House Lawmakers Take Positions In The Health Overhaul Debate
News reports examine House lawmakers and their roles in health reform.
The Hill: [B]eginning in June, when other House leaders were still focused on passing a climate change bill, House Majority Leader Steny Hoyer (D-Md.) was beginning his quest to ensure that a very ideologically diverse caucus and a definitively liberal leadership met somewhere in the middle on a bill to reform healthcare. ... In the end, 39 Democrats voted against the House bill, 24 of them members of the Blue Dog Coalition. Just three more defections would have sunk the bill" (Allen, 11/20).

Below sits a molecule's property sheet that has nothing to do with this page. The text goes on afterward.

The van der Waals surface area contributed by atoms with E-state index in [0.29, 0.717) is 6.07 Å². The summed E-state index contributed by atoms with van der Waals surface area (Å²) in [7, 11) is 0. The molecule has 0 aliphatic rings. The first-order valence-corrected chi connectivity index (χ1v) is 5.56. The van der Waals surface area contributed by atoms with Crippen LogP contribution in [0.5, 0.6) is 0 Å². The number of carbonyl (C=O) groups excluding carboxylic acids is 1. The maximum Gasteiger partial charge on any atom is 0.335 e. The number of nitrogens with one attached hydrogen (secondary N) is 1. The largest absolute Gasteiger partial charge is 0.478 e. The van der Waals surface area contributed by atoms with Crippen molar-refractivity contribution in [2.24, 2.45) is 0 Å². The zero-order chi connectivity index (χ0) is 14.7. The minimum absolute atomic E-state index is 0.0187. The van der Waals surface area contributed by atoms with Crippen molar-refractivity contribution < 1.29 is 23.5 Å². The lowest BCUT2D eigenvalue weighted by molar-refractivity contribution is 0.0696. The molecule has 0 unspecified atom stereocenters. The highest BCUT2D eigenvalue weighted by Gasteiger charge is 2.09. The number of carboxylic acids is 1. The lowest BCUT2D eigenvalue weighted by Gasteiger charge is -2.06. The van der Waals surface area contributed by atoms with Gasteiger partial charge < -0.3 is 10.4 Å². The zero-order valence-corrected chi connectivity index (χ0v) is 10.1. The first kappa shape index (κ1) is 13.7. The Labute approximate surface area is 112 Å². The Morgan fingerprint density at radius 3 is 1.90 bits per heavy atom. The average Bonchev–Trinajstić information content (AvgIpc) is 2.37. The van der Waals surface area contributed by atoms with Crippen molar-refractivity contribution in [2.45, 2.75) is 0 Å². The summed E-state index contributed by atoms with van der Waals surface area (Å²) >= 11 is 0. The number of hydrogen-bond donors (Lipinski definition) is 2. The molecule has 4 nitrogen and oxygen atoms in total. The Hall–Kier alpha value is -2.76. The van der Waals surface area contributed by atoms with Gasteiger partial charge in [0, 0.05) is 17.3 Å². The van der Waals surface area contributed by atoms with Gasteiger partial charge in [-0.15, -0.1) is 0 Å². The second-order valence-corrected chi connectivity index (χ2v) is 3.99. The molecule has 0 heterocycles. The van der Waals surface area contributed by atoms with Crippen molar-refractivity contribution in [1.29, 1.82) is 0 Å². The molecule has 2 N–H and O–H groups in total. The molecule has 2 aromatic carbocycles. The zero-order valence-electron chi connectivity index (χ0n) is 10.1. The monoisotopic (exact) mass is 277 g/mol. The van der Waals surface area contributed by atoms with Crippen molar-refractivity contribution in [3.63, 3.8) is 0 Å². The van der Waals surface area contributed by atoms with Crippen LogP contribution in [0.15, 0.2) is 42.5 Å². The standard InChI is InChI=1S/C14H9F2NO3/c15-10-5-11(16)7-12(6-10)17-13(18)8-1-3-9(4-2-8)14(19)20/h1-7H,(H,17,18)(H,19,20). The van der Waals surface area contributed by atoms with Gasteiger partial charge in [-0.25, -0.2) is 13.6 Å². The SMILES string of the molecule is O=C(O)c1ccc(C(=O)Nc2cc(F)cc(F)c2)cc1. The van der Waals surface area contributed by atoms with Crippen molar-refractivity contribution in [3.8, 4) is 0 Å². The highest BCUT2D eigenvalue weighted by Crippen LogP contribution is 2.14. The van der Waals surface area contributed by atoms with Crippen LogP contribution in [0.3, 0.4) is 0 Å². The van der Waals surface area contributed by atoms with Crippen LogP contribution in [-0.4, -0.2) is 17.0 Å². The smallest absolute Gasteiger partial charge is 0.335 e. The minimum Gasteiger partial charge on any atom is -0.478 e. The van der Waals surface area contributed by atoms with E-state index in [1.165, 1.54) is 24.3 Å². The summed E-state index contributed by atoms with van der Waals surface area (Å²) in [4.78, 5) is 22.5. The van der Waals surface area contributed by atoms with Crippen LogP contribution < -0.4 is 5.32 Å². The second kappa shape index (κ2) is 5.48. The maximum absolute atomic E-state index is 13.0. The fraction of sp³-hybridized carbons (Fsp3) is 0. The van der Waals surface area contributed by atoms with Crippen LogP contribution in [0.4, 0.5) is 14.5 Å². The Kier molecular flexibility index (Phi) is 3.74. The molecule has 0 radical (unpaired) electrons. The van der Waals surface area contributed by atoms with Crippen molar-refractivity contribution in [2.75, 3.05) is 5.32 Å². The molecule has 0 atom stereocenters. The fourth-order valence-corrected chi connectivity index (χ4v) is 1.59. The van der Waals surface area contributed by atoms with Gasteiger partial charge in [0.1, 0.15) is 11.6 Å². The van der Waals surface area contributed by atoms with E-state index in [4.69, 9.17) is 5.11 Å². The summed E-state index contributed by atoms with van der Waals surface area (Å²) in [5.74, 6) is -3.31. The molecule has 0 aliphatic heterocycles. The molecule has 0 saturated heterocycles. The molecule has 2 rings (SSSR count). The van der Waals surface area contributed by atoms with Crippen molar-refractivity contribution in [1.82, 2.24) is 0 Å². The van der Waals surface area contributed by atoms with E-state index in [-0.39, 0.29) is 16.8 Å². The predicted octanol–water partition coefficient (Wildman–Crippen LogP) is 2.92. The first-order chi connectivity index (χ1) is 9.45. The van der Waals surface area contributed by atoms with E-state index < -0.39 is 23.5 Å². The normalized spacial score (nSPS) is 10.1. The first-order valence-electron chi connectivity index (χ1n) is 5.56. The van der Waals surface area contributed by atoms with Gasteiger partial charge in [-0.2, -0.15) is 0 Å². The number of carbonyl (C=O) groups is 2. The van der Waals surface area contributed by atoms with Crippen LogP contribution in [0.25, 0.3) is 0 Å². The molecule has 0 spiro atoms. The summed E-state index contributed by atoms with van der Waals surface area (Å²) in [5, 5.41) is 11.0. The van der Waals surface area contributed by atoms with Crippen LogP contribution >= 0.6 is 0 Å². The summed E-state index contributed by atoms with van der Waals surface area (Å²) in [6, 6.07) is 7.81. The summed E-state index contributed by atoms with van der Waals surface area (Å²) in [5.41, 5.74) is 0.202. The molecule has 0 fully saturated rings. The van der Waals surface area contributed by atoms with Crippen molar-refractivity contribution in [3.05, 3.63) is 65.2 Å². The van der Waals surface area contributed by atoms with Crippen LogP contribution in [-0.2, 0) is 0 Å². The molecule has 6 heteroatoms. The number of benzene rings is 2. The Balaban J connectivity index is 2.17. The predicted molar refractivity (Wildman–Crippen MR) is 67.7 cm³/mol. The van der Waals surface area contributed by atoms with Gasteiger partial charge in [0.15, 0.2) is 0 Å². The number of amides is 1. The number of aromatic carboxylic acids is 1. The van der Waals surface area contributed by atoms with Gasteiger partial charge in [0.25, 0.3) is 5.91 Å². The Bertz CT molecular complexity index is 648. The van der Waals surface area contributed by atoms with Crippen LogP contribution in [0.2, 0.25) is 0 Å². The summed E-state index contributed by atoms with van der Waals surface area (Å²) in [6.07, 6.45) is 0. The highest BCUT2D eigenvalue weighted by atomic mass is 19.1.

The Hill: "The Rev. Jesse Jackson's public rebuke of Rep. Artur Davis has injected race into a healthcare debate marked by disputes on immigration, abortion and euthanasia." Davis is the only member of the Congressional Black Caucus to vote against the Democratic health-overhaul bill. "We even have blacks voting against the healthcare bill from Alabama. You can't vote against healthcare and call yourself a black man," Jackson said. Davis is more conservative than other Congressional Black Caucus members, and most Democrats. He is now running for governor of a conservative state, and subsequently "drifted further to the right" (Soraghan, 11/19).